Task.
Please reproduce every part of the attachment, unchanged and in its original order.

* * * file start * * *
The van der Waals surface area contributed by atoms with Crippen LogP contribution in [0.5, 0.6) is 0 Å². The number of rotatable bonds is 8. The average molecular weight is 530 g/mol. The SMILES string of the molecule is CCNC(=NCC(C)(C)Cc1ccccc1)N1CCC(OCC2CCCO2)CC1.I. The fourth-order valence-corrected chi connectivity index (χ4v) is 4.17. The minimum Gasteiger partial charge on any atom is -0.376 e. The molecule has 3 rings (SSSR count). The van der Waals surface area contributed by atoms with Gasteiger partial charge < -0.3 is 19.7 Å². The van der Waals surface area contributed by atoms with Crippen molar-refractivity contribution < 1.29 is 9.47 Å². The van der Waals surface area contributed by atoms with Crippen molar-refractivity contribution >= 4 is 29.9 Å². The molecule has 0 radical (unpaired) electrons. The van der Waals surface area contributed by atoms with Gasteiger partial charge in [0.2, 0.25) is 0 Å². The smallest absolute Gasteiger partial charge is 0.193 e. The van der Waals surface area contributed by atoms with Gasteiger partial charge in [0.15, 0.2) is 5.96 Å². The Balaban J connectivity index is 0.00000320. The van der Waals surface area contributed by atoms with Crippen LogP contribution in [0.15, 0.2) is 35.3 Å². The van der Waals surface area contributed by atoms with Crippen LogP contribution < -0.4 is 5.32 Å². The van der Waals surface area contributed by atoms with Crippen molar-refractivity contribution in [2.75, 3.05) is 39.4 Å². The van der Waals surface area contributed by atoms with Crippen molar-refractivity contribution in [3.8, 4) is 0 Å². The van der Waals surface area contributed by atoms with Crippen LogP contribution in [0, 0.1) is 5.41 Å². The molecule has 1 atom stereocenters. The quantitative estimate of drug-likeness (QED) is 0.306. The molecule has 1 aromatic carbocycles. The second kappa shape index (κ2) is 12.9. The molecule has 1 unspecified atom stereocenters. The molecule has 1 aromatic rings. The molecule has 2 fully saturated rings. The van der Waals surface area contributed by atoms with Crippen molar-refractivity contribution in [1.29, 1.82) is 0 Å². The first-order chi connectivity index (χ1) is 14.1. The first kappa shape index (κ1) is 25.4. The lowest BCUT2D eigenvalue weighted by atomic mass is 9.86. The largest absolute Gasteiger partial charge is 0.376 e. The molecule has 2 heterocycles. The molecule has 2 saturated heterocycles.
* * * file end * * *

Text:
The van der Waals surface area contributed by atoms with Crippen LogP contribution in [0.5, 0.6) is 0 Å². The number of rotatable bonds is 8. The average molecular weight is 530 g/mol. The SMILES string of the molecule is CCNC(=NCC(C)(C)Cc1ccccc1)N1CCC(OCC2CCCO2)CC1.I. The fourth-order valence-corrected chi connectivity index (χ4v) is 4.17. The minimum Gasteiger partial charge on any atom is -0.376 e. The molecule has 3 rings (SSSR count). The van der Waals surface area contributed by atoms with Gasteiger partial charge < -0.3 is 19.7 Å². The van der Waals surface area contributed by atoms with Crippen molar-refractivity contribution < 1.29 is 9.47 Å². The van der Waals surface area contributed by atoms with Crippen molar-refractivity contribution >= 4 is 29.9 Å². The molecule has 0 radical (unpaired) electrons. The van der Waals surface area contributed by atoms with Gasteiger partial charge in [0.2, 0.25) is 0 Å². The smallest absolute Gasteiger partial charge is 0.193 e. The van der Waals surface area contributed by atoms with Gasteiger partial charge in [0.15, 0.2) is 5.96 Å². The Balaban J connectivity index is 0.00000320. The van der Waals surface area contributed by atoms with Crippen LogP contribution in [0.15, 0.2) is 35.3 Å². The van der Waals surface area contributed by atoms with Crippen LogP contribution < -0.4 is 5.32 Å². The van der Waals surface area contributed by atoms with Crippen molar-refractivity contribution in [2.75, 3.05) is 39.4 Å². The van der Waals surface area contributed by atoms with Crippen molar-refractivity contribution in [3.8, 4) is 0 Å². The van der Waals surface area contributed by atoms with Crippen LogP contribution in [0, 0.1) is 5.41 Å². The molecule has 1 atom stereocenters. The quantitative estimate of drug-likeness (QED) is 0.306. The molecule has 1 aromatic carbocycles. The second kappa shape index (κ2) is 12.9. The molecule has 1 unspecified atom stereocenters. The molecule has 1 aromatic rings. The molecule has 2 fully saturated rings. The van der Waals surface area contributed by atoms with Crippen molar-refractivity contribution in [1.29, 1.82) is 0 Å². The first-order chi connectivity index (χ1) is 14.1. The first kappa shape index (κ1) is 25.4. The lowest BCUT2D eigenvalue weighted by atomic mass is 9.86. The largest absolute Gasteiger partial charge is 0.376 e. The molecule has 2 heterocycles. The molecule has 2 saturated heterocycles.